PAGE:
Classical School, Radical Politics:

The Nathaniel Allen House, 19th Century and Now

When I first began photographing the Allen House I didn't think much about its history —only that it had some. I was intrigued by its architectural details, its labyrinth of rooms, and the fact that it had lain undisturbed — in a bustling neighborhood — for so long. I was drawn more to its aura than its facts: I found the blue-greens of the bowling alley enticing and mysterious, the light streaming into the old science room lost and mournful of the past, the wallpaper a fashionable mirror to an earlier time.

I began to research the house. The Greek Revival home, built around 1844, had been owned by the same family for almost a century. Nathaniel Topliff Allen (1823-1903) bought the house in 1854 and moved his family into the home. The same year, he opened a private school nearby called the West Newton English and Classical School. He used several rooms in the house as classrooms and a boys' dormitory.

A protege of Horace Mann, Allen became a noted educator in his own right. His school emerged at the forefront of progressive education and included classes unusual for the time: physical education, science, social justice and kindergarten. The co-educational school admitted students of all racial backgrounds, a fact that displeased the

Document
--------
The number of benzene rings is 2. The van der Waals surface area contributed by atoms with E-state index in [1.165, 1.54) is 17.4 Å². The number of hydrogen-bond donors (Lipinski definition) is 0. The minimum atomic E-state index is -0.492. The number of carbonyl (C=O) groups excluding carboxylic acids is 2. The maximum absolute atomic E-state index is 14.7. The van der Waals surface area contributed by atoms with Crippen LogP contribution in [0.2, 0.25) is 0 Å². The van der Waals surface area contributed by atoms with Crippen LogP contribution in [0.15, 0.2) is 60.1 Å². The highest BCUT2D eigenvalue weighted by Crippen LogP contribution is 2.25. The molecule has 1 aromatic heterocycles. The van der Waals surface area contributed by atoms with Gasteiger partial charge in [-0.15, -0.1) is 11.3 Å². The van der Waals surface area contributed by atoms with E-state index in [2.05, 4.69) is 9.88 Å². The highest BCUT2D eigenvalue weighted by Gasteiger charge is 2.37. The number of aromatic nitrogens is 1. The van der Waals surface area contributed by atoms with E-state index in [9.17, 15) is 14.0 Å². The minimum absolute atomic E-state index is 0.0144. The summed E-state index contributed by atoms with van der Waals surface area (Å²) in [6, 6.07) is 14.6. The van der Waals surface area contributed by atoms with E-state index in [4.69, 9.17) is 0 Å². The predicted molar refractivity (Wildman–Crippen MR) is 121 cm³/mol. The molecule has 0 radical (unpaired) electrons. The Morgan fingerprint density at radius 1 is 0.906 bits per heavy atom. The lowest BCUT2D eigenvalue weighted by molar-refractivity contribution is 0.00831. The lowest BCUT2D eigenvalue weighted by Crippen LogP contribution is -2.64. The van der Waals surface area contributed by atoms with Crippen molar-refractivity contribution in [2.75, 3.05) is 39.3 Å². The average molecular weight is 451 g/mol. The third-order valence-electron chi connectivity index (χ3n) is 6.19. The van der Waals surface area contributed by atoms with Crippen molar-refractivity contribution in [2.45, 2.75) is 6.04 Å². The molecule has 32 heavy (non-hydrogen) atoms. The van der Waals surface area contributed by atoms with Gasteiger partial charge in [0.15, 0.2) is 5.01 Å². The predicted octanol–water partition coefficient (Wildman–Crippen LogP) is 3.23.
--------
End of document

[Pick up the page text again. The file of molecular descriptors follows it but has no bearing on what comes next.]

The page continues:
father of at least one white student from the South. Allen led the school for almost 40 years.

In addition, Allen became a well-known abolitionist. His opponents called Allen and his neighbors “the radicals and incendiaries of West Newton.” He befriended and housed a former slave, Arthur Crumpler, who faced negative publicity in the Boston newspapers in 1863 when he cast his first vote. Crumpler married a student at the school named Rebecca Davis Lee Crumpler, who became the first African-American woman physician in the United States.

The school attracted students from around the world. Some of these photos show students from Japan and Italy. Later, Allen’s daughters opened a school in the house called The Allen School for Girls. In 1978, the house earned an individual listing on the National Register of Historic Places.

This exhibit juxtaposes recent photographs of the Allen House with images from the past. Though the house was empty and largely neglected when I took the photos, it felt as if it had been well-used in its heyday and, certainly, well-loved.



Installations and Press